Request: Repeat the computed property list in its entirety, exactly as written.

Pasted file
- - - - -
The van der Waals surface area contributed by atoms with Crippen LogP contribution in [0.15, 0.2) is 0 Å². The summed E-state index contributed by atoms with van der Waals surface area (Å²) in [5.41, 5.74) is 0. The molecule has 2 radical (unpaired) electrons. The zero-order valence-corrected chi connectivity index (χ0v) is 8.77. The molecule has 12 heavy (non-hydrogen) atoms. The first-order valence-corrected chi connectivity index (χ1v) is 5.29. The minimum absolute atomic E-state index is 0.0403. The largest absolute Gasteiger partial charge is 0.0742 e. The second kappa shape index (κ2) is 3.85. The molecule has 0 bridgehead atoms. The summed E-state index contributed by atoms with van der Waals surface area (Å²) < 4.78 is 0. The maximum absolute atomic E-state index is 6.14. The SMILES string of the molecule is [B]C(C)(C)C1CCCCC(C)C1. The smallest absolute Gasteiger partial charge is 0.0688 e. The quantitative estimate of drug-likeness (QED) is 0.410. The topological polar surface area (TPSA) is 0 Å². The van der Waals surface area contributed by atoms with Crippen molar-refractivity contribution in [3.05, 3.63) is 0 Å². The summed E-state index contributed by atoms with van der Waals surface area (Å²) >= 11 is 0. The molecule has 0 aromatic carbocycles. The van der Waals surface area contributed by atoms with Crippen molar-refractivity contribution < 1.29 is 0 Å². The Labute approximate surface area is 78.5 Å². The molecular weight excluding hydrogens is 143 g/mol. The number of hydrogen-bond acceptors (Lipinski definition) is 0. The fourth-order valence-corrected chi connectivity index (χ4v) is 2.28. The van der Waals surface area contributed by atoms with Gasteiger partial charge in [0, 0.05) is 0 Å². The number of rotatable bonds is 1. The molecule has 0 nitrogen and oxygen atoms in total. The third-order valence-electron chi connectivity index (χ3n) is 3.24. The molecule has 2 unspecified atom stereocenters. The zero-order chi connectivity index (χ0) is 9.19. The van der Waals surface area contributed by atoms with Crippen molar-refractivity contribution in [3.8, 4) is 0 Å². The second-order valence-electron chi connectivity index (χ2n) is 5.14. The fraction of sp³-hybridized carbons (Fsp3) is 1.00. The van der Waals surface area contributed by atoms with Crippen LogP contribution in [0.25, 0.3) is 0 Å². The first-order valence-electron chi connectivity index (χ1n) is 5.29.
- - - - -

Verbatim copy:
The van der Waals surface area contributed by atoms with Crippen LogP contribution in [0.15, 0.2) is 0 Å². The summed E-state index contributed by atoms with van der Waals surface area (Å²) in [5.41, 5.74) is 0. The molecule has 2 radical (unpaired) electrons. The zero-order valence-corrected chi connectivity index (χ0v) is 8.77. The molecule has 12 heavy (non-hydrogen) atoms. The first-order valence-corrected chi connectivity index (χ1v) is 5.29. The minimum absolute atomic E-state index is 0.0403. The largest absolute Gasteiger partial charge is 0.0742 e. The second kappa shape index (κ2) is 3.85. The molecule has 0 bridgehead atoms. The summed E-state index contributed by atoms with van der Waals surface area (Å²) < 4.78 is 0. The maximum absolute atomic E-state index is 6.14. The SMILES string of the molecule is [B]C(C)(C)C1CCCCC(C)C1. The smallest absolute Gasteiger partial charge is 0.0688 e. The quantitative estimate of drug-likeness (QED) is 0.410. The topological polar surface area (TPSA) is 0 Å². The van der Waals surface area contributed by atoms with Crippen molar-refractivity contribution in [3.05, 3.63) is 0 Å². The summed E-state index contributed by atoms with van der Waals surface area (Å²) >= 11 is 0. The molecule has 0 aromatic carbocycles. The van der Waals surface area contributed by atoms with Crippen molar-refractivity contribution < 1.29 is 0 Å². The Labute approximate surface area is 78.5 Å². The molecular weight excluding hydrogens is 143 g/mol. The number of hydrogen-bond acceptors (Lipinski definition) is 0. The fourth-order valence-corrected chi connectivity index (χ4v) is 2.28. The van der Waals surface area contributed by atoms with Gasteiger partial charge in [0, 0.05) is 0 Å². The number of rotatable bonds is 1. The molecule has 0 nitrogen and oxygen atoms in total. The third-order valence-electron chi connectivity index (χ3n) is 3.24. The molecule has 2 unspecified atom stereocenters. The zero-order chi connectivity index (χ0) is 9.19. The van der Waals surface area contributed by atoms with Crippen molar-refractivity contribution in [3.8, 4) is 0 Å². The second-order valence-electron chi connectivity index (χ2n) is 5.14. The fraction of sp³-hybridized carbons (Fsp3) is 1.00. The van der Waals surface area contributed by atoms with Crippen LogP contribution in [0.25, 0.3) is 0 Å². The first-order valence-electron chi connectivity index (χ1n) is 5.29.